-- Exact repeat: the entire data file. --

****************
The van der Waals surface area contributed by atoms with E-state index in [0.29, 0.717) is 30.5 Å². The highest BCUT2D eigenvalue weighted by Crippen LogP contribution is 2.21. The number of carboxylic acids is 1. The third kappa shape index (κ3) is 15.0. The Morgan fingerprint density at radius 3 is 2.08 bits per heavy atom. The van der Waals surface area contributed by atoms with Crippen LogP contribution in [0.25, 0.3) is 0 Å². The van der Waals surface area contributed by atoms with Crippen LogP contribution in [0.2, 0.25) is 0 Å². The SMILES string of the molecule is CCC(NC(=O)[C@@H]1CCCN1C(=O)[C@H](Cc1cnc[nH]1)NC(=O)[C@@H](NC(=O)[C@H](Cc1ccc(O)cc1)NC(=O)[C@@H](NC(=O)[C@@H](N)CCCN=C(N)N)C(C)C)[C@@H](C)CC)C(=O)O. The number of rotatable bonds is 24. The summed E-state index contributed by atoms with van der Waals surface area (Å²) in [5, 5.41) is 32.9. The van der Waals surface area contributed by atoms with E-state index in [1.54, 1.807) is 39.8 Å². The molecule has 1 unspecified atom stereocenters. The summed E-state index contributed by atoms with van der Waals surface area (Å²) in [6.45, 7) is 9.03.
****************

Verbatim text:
The van der Waals surface area contributed by atoms with E-state index in [0.29, 0.717) is 30.5 Å². The highest BCUT2D eigenvalue weighted by Crippen LogP contribution is 2.21. The number of carboxylic acids is 1. The third kappa shape index (κ3) is 15.0. The Morgan fingerprint density at radius 3 is 2.08 bits per heavy atom. The van der Waals surface area contributed by atoms with Crippen LogP contribution in [0.25, 0.3) is 0 Å². The van der Waals surface area contributed by atoms with Crippen LogP contribution in [0.2, 0.25) is 0 Å². The SMILES string of the molecule is CCC(NC(=O)[C@@H]1CCCN1C(=O)[C@H](Cc1cnc[nH]1)NC(=O)[C@@H](NC(=O)[C@H](Cc1ccc(O)cc1)NC(=O)[C@@H](NC(=O)[C@@H](N)CCCN=C(N)N)C(C)C)[C@@H](C)CC)C(=O)O. The number of rotatable bonds is 24. The summed E-state index contributed by atoms with van der Waals surface area (Å²) in [5, 5.41) is 32.9. The van der Waals surface area contributed by atoms with E-state index in [1.54, 1.807) is 39.8 Å². The molecule has 1 unspecified atom stereocenters. The summed E-state index contributed by atoms with van der Waals surface area (Å²) in [6.45, 7) is 9.03.